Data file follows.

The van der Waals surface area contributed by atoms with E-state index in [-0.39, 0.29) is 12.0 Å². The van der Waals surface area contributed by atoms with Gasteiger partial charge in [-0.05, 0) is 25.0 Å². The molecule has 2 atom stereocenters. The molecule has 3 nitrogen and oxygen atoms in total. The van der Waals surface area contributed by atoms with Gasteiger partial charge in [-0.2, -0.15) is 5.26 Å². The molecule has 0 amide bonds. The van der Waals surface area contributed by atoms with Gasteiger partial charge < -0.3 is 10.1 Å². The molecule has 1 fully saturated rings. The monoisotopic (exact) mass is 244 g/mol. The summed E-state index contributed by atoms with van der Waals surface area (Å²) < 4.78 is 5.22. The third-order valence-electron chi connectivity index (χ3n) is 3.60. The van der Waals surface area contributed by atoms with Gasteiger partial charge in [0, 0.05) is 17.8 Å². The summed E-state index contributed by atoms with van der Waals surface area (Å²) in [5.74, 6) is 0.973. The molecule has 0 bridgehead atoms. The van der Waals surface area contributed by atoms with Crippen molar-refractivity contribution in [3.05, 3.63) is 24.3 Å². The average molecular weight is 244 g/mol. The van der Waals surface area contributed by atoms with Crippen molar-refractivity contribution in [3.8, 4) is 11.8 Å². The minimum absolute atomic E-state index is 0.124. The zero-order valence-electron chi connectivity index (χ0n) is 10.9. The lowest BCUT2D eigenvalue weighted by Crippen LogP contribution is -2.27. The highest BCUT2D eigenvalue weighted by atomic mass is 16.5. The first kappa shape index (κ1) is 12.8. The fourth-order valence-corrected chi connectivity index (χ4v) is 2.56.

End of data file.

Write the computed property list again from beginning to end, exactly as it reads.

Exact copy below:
The van der Waals surface area contributed by atoms with E-state index in [-0.39, 0.29) is 12.0 Å². The van der Waals surface area contributed by atoms with Gasteiger partial charge in [-0.05, 0) is 25.0 Å². The molecule has 2 atom stereocenters. The molecule has 3 nitrogen and oxygen atoms in total. The van der Waals surface area contributed by atoms with Gasteiger partial charge in [-0.2, -0.15) is 5.26 Å². The molecule has 0 amide bonds. The van der Waals surface area contributed by atoms with Gasteiger partial charge < -0.3 is 10.1 Å². The molecule has 1 fully saturated rings. The monoisotopic (exact) mass is 244 g/mol. The summed E-state index contributed by atoms with van der Waals surface area (Å²) < 4.78 is 5.22. The third-order valence-electron chi connectivity index (χ3n) is 3.60. The van der Waals surface area contributed by atoms with Gasteiger partial charge in [0, 0.05) is 17.8 Å². The summed E-state index contributed by atoms with van der Waals surface area (Å²) in [5.74, 6) is 0.973. The molecule has 0 bridgehead atoms. The van der Waals surface area contributed by atoms with Crippen molar-refractivity contribution in [3.05, 3.63) is 24.3 Å². The average molecular weight is 244 g/mol. The van der Waals surface area contributed by atoms with Crippen molar-refractivity contribution in [3.8, 4) is 11.8 Å². The minimum absolute atomic E-state index is 0.124. The zero-order valence-electron chi connectivity index (χ0n) is 10.9. The lowest BCUT2D eigenvalue weighted by Crippen LogP contribution is -2.27. The highest BCUT2D eigenvalue weighted by atomic mass is 16.5. The first kappa shape index (κ1) is 12.8. The fourth-order valence-corrected chi connectivity index (χ4v) is 2.56.